German Chancellor Angela Merkel is headed toward risky territory as she completes her second term.
Neither Margaret Thatcher nor Tony Blair made it through their third term. Even Helmut Kohl, the chancellor who presided over German reunification, overcame a party revolt before winning a third and fourth term.
Following elections in two days, Merkel, who polls show is Germany’s most popular politician, faces the perils of a third Greek bailout and the potential breakdown in her 550 billion-euro ($745 billion) energy overhaul. There’s also the inevitable succession fight and sniping over her legacy.
“A third term will be the hardest for Merkel,” Ulrich Sarcinelli, a political scientist at the University of Koblenz-Landau, said by phone. “Questions will arise about who becomes her heir-apparent and what her Christian Democratic Union stands for as a party. As soon as her approval ratings decline, she will also come under pressure within her party.”
Polls suggest the Sept. 22 election is Merkel’s to lose, with Germans trusting her leadership, backing her austerity-first response to Europe’s debt crisis and crediting her for economic gains. At campaign stops across the nation of 80.5 million, Merkel touts unemployment that fell to a two-decade low on her watch, progress toward a balanced budget and the euro’s advantages for Germany’s export-driven economy.
Merkel, 59, has already made history as Germany’s first woman chancellor and the first who grew up in the ex-Communist East. Re-election would give her the chance to beat Thatcher’s 11 years in power and Blair’s 10. Kohl made it through 16 years.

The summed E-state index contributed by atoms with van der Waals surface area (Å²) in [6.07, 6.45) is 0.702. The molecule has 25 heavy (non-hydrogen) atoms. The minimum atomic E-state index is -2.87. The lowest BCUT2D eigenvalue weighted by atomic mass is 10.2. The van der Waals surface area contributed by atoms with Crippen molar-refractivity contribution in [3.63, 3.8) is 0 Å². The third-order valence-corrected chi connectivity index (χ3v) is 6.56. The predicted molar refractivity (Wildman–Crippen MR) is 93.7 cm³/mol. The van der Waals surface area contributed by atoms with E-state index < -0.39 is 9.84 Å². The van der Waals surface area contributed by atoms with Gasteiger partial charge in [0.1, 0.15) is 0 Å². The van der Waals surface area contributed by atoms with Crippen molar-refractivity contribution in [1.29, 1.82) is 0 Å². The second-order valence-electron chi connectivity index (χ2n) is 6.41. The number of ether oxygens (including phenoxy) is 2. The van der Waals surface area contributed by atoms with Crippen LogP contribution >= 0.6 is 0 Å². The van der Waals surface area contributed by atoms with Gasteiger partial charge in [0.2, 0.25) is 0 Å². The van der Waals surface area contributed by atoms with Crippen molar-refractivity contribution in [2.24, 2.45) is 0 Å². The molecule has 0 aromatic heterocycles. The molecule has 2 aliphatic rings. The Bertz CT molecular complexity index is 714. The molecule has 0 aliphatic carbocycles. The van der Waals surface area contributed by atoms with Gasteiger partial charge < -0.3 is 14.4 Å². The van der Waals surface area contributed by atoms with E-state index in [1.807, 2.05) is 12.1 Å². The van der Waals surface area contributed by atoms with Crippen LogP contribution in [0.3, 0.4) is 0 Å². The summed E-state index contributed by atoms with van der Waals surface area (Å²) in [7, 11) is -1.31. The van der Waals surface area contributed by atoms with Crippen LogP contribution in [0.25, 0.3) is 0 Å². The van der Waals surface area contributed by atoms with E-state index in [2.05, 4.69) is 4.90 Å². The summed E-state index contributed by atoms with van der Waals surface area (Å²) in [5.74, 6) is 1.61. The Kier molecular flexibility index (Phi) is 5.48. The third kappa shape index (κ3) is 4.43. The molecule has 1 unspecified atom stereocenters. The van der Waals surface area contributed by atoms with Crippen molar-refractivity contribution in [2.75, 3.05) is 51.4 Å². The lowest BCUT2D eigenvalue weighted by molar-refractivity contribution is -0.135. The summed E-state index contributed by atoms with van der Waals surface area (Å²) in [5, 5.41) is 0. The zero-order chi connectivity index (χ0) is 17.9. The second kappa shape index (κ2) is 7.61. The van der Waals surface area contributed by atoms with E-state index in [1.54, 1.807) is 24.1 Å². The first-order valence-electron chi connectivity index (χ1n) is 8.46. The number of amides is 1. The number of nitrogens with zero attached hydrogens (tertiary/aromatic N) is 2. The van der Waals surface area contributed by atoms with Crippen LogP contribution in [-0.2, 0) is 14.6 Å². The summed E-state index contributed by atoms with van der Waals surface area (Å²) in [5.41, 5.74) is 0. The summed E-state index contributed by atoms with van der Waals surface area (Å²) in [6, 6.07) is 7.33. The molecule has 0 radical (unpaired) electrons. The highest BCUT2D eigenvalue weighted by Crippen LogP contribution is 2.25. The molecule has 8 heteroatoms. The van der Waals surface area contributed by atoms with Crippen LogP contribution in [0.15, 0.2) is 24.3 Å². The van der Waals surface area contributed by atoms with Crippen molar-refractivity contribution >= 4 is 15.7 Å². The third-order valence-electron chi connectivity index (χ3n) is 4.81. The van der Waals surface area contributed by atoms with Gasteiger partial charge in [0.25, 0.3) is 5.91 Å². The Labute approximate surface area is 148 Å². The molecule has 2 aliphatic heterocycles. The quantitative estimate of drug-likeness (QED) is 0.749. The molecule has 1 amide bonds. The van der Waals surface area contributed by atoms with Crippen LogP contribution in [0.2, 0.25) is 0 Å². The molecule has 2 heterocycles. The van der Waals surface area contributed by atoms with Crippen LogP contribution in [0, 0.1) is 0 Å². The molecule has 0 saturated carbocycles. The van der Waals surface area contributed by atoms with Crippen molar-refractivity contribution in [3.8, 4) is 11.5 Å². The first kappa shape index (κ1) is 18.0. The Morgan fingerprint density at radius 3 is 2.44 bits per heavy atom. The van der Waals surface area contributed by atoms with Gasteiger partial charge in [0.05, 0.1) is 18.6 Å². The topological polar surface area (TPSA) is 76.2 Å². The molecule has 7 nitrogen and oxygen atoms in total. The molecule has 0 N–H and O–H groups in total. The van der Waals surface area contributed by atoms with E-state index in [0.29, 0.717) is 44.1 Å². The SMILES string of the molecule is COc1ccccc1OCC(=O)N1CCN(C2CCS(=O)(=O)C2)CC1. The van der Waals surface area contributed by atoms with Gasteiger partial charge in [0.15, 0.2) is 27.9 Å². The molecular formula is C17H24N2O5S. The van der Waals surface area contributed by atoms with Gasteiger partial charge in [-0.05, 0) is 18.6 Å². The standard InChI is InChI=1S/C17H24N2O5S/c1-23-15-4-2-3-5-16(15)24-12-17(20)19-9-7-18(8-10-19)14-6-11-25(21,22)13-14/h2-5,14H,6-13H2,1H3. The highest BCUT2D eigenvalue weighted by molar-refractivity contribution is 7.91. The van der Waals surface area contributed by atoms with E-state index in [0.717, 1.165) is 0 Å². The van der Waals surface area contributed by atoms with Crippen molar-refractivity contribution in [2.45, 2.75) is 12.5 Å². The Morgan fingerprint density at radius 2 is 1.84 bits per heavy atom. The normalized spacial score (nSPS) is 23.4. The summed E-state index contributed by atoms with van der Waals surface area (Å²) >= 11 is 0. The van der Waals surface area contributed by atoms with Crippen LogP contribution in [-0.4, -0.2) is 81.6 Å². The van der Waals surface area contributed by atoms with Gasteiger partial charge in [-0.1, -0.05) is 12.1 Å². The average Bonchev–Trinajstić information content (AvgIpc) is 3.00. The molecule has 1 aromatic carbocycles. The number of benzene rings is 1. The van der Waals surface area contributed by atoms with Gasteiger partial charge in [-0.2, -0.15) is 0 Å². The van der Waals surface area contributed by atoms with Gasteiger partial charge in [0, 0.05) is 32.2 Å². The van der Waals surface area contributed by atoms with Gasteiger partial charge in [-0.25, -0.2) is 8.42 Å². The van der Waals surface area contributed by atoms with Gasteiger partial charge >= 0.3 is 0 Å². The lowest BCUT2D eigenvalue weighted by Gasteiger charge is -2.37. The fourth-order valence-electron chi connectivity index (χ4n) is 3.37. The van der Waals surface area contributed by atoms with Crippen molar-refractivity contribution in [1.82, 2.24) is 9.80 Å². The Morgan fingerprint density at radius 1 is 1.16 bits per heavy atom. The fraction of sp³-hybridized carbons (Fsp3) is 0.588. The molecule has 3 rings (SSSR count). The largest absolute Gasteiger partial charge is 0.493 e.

Merkel, a Lutheran pastor’s daughter who excelled in school, was working as a researcher in a state physics lab when East Germany opened its border to the West on Nov. 9, 1989. Soon after, she walked into the office of a pro-democracy group to help set up personal computers. Within months, she was deputy spokeswoman for East Germany’s first and last freely elected government, where she came to the attention of CDU envoys. When East and West Germany merged and Kohl won the first post-unity election, he gave her a cabinet post.
A political outsider, Merkel honed her ambition to succeed as an eastern woman in a party dominated by West German men. In one of her boldest moments, she broke with Kohl over a party financing scandal in 2000. When Thatcher died in April, Merkel eulogized her as an advocate of freedom for the former Soviet bloc and an example for women striving for elected office.
Merkel, whose second husband is a fellow scientist, allowed other personal glimpses during the campaign. At an event in May sponsored by “Brigitte,” a women’s magazine, she talked about unwinding “when I stir the pot on the stove” and how “nice eyes” make men attractive.
Still missing is a Kohl-like vision for Germany and Europe. It’s a point criticized by Peer Steinbrueck, her Social Democratic challenger and first-term finance minister, who is running on a platform of higher taxes and social justice.
Lagging in the polls, he says Merkel simply refuses to spend political capital.